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Takeoff Performance (Part One)

in Aircraft Performance

The minimum takeoff distance is of primary interest in the operation of any aircraft because it defines the runway requirements. The minimum takeoff distance is obtained by taking off at some minimum safe speed that allows sufficient margin above stall and provides satisfactory control and initial rate of climb. Generally, the lift-off speed is some fixed percentage of the stall speed or minimum control speed for the aircraft in the takeoff configuration. As such, the lift-off will be accomplished at some particular value of lift coefficient and AOA. Depending on the aircraft characteristics, the lift-off speed will be anywhere from 1.05 to 1.25 times the stall speed or minimum control speed.

To obtain minimum takeoff distance at the specific lift-off speed, the forces that act on the aircraft must provide the maximum acceleration during the takeoff roll. The various forces acting on the aircraft may or may not be under the control of the pilot, and various procedures may be necessary in certain aircraft to maintain takeoff acceleration at the highest value.

The powerplant thrust is the principal force to provide the acceleration and, for minimum takeoff distance, the output thrust should be at a maximum. Lift and drag are produced as soon as the aircraft has speed, and the values of lift and drag depend on the AOA and dynamic pressure.

In addition to the important factors of proper procedures, many other variables affect the takeoff performance of an aircraft. Any item that alters the takeoff speed or acceleration rate during the takeoff roll will affect the takeoff distance.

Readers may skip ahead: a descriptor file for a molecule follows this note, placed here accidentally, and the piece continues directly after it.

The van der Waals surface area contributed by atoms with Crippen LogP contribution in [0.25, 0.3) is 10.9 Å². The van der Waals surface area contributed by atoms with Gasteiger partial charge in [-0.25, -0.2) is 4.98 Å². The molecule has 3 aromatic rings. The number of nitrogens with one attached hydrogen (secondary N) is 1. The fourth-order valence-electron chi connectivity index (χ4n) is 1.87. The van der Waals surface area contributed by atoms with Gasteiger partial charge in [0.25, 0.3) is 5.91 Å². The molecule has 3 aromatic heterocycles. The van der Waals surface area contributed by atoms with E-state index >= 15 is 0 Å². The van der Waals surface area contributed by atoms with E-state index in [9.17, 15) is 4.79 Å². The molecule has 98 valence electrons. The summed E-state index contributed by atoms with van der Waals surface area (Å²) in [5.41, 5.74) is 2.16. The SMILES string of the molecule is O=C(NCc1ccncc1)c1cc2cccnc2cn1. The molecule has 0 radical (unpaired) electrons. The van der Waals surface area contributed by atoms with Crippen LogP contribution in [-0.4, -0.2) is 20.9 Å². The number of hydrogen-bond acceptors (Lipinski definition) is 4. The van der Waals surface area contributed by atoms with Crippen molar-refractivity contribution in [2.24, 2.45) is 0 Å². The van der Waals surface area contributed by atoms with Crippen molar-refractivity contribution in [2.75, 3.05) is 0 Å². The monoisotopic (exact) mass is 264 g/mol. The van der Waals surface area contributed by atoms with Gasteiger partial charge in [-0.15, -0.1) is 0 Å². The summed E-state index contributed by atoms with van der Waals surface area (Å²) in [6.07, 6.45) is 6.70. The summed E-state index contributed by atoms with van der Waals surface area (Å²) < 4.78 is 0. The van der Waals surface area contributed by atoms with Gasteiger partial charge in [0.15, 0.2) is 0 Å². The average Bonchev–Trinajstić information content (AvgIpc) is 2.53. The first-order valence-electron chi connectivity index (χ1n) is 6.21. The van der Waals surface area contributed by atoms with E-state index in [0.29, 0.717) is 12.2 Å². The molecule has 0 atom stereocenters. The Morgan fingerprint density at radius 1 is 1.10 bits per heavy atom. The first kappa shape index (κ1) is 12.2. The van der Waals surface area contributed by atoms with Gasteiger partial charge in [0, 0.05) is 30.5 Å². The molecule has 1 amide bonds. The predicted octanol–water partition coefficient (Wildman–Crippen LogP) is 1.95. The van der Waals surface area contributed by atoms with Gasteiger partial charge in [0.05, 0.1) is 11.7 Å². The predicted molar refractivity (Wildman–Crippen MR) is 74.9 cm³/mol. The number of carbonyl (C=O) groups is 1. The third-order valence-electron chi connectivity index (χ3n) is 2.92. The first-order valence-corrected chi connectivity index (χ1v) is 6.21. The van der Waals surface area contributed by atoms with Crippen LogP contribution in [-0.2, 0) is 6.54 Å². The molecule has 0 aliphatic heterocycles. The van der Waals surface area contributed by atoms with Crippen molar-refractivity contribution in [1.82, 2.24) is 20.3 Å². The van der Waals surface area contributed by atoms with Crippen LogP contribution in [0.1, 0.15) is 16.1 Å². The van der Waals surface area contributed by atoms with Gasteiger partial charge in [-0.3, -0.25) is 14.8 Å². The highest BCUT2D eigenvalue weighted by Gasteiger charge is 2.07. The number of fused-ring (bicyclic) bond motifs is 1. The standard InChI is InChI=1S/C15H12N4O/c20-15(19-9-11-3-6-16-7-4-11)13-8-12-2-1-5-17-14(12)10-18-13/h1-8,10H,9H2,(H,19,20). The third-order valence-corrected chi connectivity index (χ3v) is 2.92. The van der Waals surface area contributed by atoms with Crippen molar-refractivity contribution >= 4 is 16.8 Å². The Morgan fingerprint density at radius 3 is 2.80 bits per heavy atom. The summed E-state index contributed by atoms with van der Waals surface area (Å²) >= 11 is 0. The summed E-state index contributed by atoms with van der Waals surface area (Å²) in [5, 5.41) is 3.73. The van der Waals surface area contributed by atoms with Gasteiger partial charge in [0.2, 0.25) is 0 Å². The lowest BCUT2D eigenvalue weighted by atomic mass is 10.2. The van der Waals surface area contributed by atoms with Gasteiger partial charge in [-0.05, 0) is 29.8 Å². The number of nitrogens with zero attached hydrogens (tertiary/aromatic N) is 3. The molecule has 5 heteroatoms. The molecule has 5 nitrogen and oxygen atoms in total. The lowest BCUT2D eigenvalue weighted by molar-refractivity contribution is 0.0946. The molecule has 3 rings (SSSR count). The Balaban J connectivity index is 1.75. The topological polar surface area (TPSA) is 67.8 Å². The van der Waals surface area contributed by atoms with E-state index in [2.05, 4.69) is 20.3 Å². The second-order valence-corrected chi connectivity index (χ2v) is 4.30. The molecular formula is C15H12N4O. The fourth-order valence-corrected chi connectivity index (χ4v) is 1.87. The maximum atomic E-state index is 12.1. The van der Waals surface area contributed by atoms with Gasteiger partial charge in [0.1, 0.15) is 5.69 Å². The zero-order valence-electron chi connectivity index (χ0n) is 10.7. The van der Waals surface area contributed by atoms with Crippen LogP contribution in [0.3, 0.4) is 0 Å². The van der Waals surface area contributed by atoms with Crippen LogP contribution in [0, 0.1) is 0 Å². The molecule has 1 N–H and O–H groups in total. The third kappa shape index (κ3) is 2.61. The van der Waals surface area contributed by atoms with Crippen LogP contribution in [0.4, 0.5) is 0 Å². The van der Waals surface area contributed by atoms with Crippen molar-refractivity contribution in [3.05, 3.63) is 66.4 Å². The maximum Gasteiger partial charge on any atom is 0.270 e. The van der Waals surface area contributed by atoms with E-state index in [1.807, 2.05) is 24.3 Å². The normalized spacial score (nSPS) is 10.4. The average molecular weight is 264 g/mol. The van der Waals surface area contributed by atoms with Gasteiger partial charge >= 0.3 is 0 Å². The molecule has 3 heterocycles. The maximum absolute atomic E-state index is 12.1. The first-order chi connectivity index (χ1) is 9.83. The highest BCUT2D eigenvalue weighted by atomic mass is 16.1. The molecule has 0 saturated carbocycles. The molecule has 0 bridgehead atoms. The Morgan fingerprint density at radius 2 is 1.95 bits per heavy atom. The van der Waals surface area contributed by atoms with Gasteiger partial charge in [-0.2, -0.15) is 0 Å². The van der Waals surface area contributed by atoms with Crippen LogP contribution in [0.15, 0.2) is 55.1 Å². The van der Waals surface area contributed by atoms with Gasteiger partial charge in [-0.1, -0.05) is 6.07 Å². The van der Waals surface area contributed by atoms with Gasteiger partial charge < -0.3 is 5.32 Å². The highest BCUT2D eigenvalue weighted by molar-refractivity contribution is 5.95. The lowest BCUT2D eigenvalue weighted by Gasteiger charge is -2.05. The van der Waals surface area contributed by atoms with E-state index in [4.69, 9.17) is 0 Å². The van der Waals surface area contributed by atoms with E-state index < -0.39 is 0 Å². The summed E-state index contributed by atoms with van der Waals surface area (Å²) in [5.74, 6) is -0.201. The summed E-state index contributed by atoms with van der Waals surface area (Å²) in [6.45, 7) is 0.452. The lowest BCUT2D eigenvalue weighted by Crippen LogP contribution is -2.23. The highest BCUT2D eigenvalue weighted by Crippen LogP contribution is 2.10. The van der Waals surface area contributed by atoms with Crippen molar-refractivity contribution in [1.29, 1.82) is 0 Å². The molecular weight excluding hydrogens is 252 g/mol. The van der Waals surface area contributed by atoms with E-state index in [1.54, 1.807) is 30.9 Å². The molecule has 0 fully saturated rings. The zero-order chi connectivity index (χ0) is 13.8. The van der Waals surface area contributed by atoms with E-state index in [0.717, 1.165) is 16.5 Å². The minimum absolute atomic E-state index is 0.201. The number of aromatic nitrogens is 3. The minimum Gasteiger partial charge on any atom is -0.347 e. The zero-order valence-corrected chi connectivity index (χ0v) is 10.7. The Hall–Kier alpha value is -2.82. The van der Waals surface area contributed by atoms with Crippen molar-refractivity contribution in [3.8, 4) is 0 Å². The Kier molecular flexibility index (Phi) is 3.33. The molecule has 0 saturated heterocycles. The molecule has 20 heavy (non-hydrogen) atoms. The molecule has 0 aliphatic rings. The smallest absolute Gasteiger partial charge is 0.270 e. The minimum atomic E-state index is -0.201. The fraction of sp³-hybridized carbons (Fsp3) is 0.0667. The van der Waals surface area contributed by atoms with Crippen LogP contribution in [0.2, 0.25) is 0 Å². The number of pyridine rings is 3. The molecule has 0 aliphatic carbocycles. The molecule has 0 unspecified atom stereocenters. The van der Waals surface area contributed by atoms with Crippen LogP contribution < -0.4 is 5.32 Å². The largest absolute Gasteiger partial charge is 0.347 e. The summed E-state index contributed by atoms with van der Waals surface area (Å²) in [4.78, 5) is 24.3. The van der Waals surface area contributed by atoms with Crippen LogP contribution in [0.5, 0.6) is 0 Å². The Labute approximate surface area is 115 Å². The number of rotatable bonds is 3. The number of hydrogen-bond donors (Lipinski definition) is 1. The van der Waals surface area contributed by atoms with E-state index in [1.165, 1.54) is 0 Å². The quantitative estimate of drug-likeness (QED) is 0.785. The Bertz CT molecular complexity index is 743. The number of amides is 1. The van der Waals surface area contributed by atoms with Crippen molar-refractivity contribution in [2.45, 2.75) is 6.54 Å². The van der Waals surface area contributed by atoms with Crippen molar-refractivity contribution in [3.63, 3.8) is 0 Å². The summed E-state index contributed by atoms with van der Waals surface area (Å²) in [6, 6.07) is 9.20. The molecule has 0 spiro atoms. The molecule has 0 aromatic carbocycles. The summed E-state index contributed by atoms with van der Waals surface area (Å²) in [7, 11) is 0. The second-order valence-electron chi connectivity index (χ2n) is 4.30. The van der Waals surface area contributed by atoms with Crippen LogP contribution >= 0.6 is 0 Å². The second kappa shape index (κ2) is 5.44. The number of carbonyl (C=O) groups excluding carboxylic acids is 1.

For example, the effect of gross weight on takeoff distance is significant and proper consideration of this item must be made in predicting the aircraft’s takeoff distance. Increased gross weight can be considered to produce a threefold effect on takeoff performance:

  • Higher lift-off speed
  • Greater mass to accelerate
  • Increased retarding force (drag and ground friction)

If the gross weight increases, a greater speed is necessary to produce the greater lift necessary to get the aircraft airborne at the takeoff lift coefficient. As an example of the effect of a change in gross weight, a 21 percent increase in takeoff weight will require a 10 percent increase in lift-off speed to support the greater weight.

A change in gross weight will change the net accelerating force and change the mass that is being accelerated. If the aircraft has a relatively high thrust-to-weight ratio, the change in the net accelerating force is slight and the principal effect on acceleration is due to the change in mass.

For example, a 10 percent increase in takeoff gross weight would cause:

  • A 5 percent increase in takeoff velocity.
  • At least a 9 percent decrease in rate of acceleration.
  • At least a 21 percent increase in takeoff distance.

With ISA conditions, increasing the takeoff weight of the average Cessna 182 from 2,400 pounds to 2,700 pounds (11 percent increase) results in an increased takeoff distance from 440 feet to 575 feet (23 percent increase).

For the aircraft with a high thrust-to-weight ratio, the increase in takeoff distance might be approximately 21 to 22 percent, but for the aircraft with a relatively low thrust-to-weight ratio, the increase in takeoff distance would be approximately 25 to 30 percent. Such a powerful effect requires proper consideration of gross weight in predicting takeoff distance.


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